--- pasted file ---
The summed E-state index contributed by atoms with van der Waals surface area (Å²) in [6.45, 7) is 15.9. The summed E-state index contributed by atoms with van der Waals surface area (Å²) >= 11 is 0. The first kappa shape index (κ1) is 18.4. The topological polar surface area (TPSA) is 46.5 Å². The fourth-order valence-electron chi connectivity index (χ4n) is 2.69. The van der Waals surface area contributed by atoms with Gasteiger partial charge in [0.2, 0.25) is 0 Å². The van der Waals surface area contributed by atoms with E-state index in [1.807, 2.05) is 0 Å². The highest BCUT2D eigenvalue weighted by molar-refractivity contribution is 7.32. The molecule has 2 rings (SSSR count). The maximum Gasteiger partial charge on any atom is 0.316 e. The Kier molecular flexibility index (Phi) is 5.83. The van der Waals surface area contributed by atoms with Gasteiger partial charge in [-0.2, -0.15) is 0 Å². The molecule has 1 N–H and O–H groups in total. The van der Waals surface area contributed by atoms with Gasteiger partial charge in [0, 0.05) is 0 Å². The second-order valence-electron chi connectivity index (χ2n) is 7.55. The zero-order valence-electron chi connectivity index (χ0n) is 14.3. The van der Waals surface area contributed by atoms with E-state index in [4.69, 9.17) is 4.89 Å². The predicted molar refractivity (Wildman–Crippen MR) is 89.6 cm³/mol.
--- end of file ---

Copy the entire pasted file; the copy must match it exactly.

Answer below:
The summed E-state index contributed by atoms with van der Waals surface area (Å²) in [6.45, 7) is 15.9. The summed E-state index contributed by atoms with van der Waals surface area (Å²) >= 11 is 0. The first kappa shape index (κ1) is 18.4. The topological polar surface area (TPSA) is 46.5 Å². The fourth-order valence-electron chi connectivity index (χ4n) is 2.69. The van der Waals surface area contributed by atoms with Gasteiger partial charge in [0.2, 0.25) is 0 Å². The van der Waals surface area contributed by atoms with E-state index in [1.807, 2.05) is 0 Å². The highest BCUT2D eigenvalue weighted by molar-refractivity contribution is 7.32. The molecule has 2 rings (SSSR count). The maximum Gasteiger partial charge on any atom is 0.316 e. The Kier molecular flexibility index (Phi) is 5.83. The van der Waals surface area contributed by atoms with Gasteiger partial charge in [-0.2, -0.15) is 0 Å². The molecule has 1 N–H and O–H groups in total. The van der Waals surface area contributed by atoms with Gasteiger partial charge in [0, 0.05) is 0 Å². The second-order valence-electron chi connectivity index (χ2n) is 7.55. The zero-order valence-electron chi connectivity index (χ0n) is 14.3. The van der Waals surface area contributed by atoms with E-state index in [4.69, 9.17) is 4.89 Å². The predicted molar refractivity (Wildman–Crippen MR) is 89.6 cm³/mol.